Rebels in Syria's Ghouta regroup after retreat: rebel spokesman

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"Army units advanced on several fronts and retook control of several farms and villages", the source told SANA, as the regime pushed forward a devastating ground and air assault on the region.

The clashes between regime forces and rebels come after Russian Federation on Tuesday started a daily five-hour "humanitarian pause".

The regime's ground and air attacks continued on civilians in the opposition-hold area near capital Damascus despite decisions to implement a ceasefire made separately by Russian Federation and the UN Security Council.

Advances by Assad regime forces into opposition-held eastern Ghouta are causing many people to flee, a pro-Syrian opposition television station and a witness in the enclave said Sunday.

At least 21 civilians were killed by Bashar al-Assad regime forces in besieged Eastern Ghouta region.

Thousands of civilians, estimated between 300 and 400 families, took cover and fled government forces by hiding in underground shelters, the Syrian Observatory for Human Rights stated, according to Reuters.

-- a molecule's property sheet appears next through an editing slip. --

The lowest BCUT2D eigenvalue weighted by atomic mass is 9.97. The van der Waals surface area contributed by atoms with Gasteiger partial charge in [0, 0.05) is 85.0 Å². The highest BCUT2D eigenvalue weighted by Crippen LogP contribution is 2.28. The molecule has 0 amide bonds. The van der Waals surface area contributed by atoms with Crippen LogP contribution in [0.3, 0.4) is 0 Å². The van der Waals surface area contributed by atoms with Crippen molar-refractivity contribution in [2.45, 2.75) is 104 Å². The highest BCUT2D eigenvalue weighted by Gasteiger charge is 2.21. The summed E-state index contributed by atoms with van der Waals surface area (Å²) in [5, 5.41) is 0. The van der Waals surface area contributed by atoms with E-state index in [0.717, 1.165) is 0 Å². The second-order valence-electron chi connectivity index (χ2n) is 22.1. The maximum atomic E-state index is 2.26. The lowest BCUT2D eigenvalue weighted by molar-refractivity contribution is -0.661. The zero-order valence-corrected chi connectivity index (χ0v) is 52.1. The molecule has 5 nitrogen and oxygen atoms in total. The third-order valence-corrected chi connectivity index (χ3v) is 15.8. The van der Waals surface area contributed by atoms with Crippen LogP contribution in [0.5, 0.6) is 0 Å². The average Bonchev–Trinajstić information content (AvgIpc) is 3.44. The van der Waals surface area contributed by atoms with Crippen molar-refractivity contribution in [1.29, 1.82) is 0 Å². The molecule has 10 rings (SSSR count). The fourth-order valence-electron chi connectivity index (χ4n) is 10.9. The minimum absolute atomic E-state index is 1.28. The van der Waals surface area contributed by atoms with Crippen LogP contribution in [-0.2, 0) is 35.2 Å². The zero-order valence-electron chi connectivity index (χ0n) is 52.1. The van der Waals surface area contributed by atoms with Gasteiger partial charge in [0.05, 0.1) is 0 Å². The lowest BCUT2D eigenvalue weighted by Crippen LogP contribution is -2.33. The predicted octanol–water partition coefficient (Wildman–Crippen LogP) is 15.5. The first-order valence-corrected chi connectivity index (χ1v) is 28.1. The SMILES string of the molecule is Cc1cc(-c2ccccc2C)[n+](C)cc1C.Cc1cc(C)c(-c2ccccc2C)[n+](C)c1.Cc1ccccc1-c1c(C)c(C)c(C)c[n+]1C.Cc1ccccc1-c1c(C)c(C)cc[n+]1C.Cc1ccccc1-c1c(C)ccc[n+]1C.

May's office said the two agreed that "Russia and others with influence over the Syrian regime must act now to cease their campaign of violence and to protect civilians".

Orient TV said advances by forces loyal to the Assad regime had triggered wide scale displacement.

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Following decision, Turkey's ambassador to Prague , Ahmet Necati Bigali, said: "We are not happy with this verdict". The groups say they are independent.

The UN Security Council demanded a 30-day countrywide ceasefire a week ago, but this has failed to take effect.

The army has been accused of targeting civilians, but it says it is trying to liberate the area from those Damascus describes as terrorists.

Eastern Ghouta remains one of the few areas outside their control, along with the northwestern province of Idlib which is partly controlled by al-Qaeda-linked militants.

Four civil defense officials were injured in the attacks.

Eastern Ghouta is one of the last major rebel-held areas of the country, which has been ravaged by civil war for nearly seven years.

"Instead of a much needed reprieve, we continue to see more fighting, more death, and more disturbing reports of hunger and hospitals being bombed".

The latest fighting came as the French president, Emmanuel Macron, and the United Nations secretary general, António Guterres, expressed "grave concern" about the humanitarian situation in the area in a telephone conversation late on Saturday. "This collective punishment of civilians is simply unacceptable", he added.

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